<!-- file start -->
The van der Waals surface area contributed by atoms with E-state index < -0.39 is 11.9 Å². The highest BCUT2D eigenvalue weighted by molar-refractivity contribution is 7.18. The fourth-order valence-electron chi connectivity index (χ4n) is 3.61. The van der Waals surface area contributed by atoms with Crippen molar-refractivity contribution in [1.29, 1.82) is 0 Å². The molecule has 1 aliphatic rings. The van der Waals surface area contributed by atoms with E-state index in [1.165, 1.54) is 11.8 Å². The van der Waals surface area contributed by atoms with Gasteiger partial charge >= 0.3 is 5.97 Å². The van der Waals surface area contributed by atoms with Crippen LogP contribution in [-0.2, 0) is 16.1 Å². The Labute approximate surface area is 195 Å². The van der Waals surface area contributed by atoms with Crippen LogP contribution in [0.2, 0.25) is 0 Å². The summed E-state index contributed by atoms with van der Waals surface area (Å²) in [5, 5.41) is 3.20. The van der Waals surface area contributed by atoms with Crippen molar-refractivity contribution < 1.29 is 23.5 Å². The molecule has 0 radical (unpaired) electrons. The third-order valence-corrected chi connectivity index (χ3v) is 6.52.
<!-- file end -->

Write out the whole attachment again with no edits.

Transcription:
The van der Waals surface area contributed by atoms with E-state index < -0.39 is 11.9 Å². The highest BCUT2D eigenvalue weighted by molar-refractivity contribution is 7.18. The fourth-order valence-electron chi connectivity index (χ4n) is 3.61. The van der Waals surface area contributed by atoms with Crippen molar-refractivity contribution in [1.29, 1.82) is 0 Å². The molecule has 1 aliphatic rings. The van der Waals surface area contributed by atoms with E-state index in [1.165, 1.54) is 11.8 Å². The van der Waals surface area contributed by atoms with Gasteiger partial charge >= 0.3 is 5.97 Å². The van der Waals surface area contributed by atoms with Crippen LogP contribution in [-0.2, 0) is 16.1 Å². The Labute approximate surface area is 195 Å². The van der Waals surface area contributed by atoms with Crippen LogP contribution in [0.2, 0.25) is 0 Å². The summed E-state index contributed by atoms with van der Waals surface area (Å²) in [5, 5.41) is 3.20. The van der Waals surface area contributed by atoms with Crippen molar-refractivity contribution < 1.29 is 23.5 Å². The molecule has 0 radical (unpaired) electrons. The third-order valence-corrected chi connectivity index (χ3v) is 6.52.